07 August 2013

Canada Food Day: A tray full of sunshine: Jamaican Beef Patties

I know there are those who complain this summer is too cold.  We've only had one heat wave, the lawns are still green and relatively few people have collapsed of heat exhaustion.
And they think this is a bad thing.
Me, I LOVE this year's summer.  It's been a comfortable temp, I don't really have to have my air conditioner on, my little front garden is plumptious with blossoms and well...I'm still on my first bottle of sunblock.  The sun is shining and the birds are singing.  What more can I ask?
This past weekend was the August long weekend and it was gorgeous (again). Perfect to celebrate Canada Food Day.
What I really like about this day of food is that whatever you decide to make is perfectly okay. As far as I can tell, there aren't any real rules, except it must be food and part of the Canadian fabric.  And really...with a country that's embraced multiculturalism, that means every cuisine is welcome.
I'll admit this year, I decided to satisfy a bit of a craving I've had for a while: Jamaican patties. A friend made some last month, and I realised it's been a couple of years since I last had good Jamaican patties. Almost every patty has come from the freezer aisle of the decidedly non Jamaican market.  Having my friend's version sort of set off a lightbulb...I could make my own.
Jamaican patties were never something I'd contemplated making...and gosh...they're just savoury handpies.  I've had some good ones--flavourful and zingy...and I've had some bad ones--bland, tough...I even had ones that were decidedly sour.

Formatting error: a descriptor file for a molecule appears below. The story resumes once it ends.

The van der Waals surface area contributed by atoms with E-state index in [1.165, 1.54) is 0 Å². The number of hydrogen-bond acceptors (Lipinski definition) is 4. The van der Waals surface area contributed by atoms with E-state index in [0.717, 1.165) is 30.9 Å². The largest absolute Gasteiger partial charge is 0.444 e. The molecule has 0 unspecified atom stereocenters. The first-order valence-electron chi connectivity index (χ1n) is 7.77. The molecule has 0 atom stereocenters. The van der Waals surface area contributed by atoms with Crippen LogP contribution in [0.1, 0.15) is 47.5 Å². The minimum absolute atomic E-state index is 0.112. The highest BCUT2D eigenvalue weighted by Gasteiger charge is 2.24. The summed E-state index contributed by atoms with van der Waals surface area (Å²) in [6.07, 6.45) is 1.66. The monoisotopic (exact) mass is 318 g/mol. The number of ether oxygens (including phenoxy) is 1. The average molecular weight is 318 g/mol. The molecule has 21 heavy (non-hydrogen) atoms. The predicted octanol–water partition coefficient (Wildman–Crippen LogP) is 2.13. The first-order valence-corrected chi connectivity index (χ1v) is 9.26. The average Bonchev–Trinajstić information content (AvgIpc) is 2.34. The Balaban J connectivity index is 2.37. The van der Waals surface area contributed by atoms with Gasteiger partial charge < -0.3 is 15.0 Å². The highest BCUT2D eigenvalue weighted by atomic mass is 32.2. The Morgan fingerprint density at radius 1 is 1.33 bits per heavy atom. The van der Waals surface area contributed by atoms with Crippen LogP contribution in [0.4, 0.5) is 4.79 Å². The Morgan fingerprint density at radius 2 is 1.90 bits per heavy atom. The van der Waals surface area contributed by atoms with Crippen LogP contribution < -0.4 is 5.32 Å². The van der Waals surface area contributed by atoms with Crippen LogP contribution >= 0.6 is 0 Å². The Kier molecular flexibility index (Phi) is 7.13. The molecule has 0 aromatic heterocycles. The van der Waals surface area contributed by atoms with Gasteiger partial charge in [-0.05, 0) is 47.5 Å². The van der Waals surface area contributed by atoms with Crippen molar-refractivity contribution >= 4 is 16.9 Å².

So after some research, I came across this 2005 recipe from the New York Times and decided to give it a go.  It's pretty easy--no curveballs thrown.  But then I tasted it during the simmering stage.  Hrmm...it was decidedly lacking, if not a little boring--don't get me wrong.  It was hot, but that's all it really was. It needed a bit more sweet, a bit more sour and some deeper flavours.  Out came three bottles: nam pla, HP sauce and Worcestershire.  Et voila...my first Jamaican patties.
A relatively quick trip into the oven and out popped trays full of spice sunshine.  Nummy, nummy spicy sunshine. A friend who's favourite snack are these zesty little handpies tried one.  His opinion: definitely better than the grocers and he preferred my pastry because the others are too flaky for his liking.  I'll take that victory

Jamaican Beef Patties
adapted from Jamaican Beef Patties by the New York Times.  
Yield 12
500g (860ml/3.5c, less 1Tbsp) ap flour
1.5tsp (10ml) salt
1dsp (10ml/2tsp) turmeric
1tsp (5ml) curry powder
250g (320ml/1.25c plus half tablespoon) lard (see notes)
100ml ice water
500g (1lb+ 2oz) lean ground beef (see notes)
15g (1Tbsp) butter, melted and cooled (see notes)
1dspn (10ml/2tsp) dried thyme
vegetable oil
1 onion, finely chopped
4 cloves garlic, minced
1 Scotch bonnet pepper, seeded and finely chopped, divided
0.5tsp (2.5ml) paprika
0.5tsp (2.5ml) ground allspice
0.75tsp (3.75ml) salt
1tsp (5ml) black pepper
1tsp (5ml) sugar